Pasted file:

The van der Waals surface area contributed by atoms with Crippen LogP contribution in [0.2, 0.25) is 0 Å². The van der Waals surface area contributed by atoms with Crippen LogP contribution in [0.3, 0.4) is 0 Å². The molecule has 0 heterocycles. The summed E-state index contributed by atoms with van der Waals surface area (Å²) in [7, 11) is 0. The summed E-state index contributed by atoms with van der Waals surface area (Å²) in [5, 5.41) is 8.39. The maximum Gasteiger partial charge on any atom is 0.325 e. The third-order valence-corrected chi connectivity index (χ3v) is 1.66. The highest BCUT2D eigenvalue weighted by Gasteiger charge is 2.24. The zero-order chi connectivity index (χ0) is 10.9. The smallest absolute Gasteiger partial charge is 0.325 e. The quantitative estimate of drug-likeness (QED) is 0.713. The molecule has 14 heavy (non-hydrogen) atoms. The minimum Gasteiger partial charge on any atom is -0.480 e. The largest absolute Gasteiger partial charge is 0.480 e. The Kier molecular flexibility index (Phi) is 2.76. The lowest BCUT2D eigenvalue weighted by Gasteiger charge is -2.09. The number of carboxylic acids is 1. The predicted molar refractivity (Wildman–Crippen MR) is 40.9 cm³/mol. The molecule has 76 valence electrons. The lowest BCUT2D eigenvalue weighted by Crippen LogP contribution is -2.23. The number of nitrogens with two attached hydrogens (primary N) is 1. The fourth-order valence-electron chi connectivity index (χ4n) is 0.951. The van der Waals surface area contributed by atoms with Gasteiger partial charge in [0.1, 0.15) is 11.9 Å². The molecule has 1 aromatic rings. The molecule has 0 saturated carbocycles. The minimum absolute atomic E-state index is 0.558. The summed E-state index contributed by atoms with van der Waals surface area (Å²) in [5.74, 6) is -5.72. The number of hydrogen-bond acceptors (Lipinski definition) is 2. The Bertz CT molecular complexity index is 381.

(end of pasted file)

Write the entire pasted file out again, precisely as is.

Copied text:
The van der Waals surface area contributed by atoms with Crippen LogP contribution in [0.2, 0.25) is 0 Å². The van der Waals surface area contributed by atoms with Crippen LogP contribution in [0.3, 0.4) is 0 Å². The molecule has 0 heterocycles. The summed E-state index contributed by atoms with van der Waals surface area (Å²) in [7, 11) is 0. The summed E-state index contributed by atoms with van der Waals surface area (Å²) in [5, 5.41) is 8.39. The maximum Gasteiger partial charge on any atom is 0.325 e. The third-order valence-corrected chi connectivity index (χ3v) is 1.66. The highest BCUT2D eigenvalue weighted by Gasteiger charge is 2.24. The zero-order chi connectivity index (χ0) is 10.9. The smallest absolute Gasteiger partial charge is 0.325 e. The quantitative estimate of drug-likeness (QED) is 0.713. The molecule has 14 heavy (non-hydrogen) atoms. The minimum Gasteiger partial charge on any atom is -0.480 e. The largest absolute Gasteiger partial charge is 0.480 e. The Kier molecular flexibility index (Phi) is 2.76. The lowest BCUT2D eigenvalue weighted by Gasteiger charge is -2.09. The number of carboxylic acids is 1. The predicted molar refractivity (Wildman–Crippen MR) is 40.9 cm³/mol. The molecule has 76 valence electrons. The lowest BCUT2D eigenvalue weighted by Crippen LogP contribution is -2.23. The number of nitrogens with two attached hydrogens (primary N) is 1. The fourth-order valence-electron chi connectivity index (χ4n) is 0.951. The van der Waals surface area contributed by atoms with Gasteiger partial charge in [0.1, 0.15) is 11.9 Å². The molecule has 1 aromatic rings. The molecule has 0 saturated carbocycles. The minimum absolute atomic E-state index is 0.558. The summed E-state index contributed by atoms with van der Waals surface area (Å²) in [5.74, 6) is -5.72. The number of hydrogen-bond acceptors (Lipinski definition) is 2. The Bertz CT molecular complexity index is 381.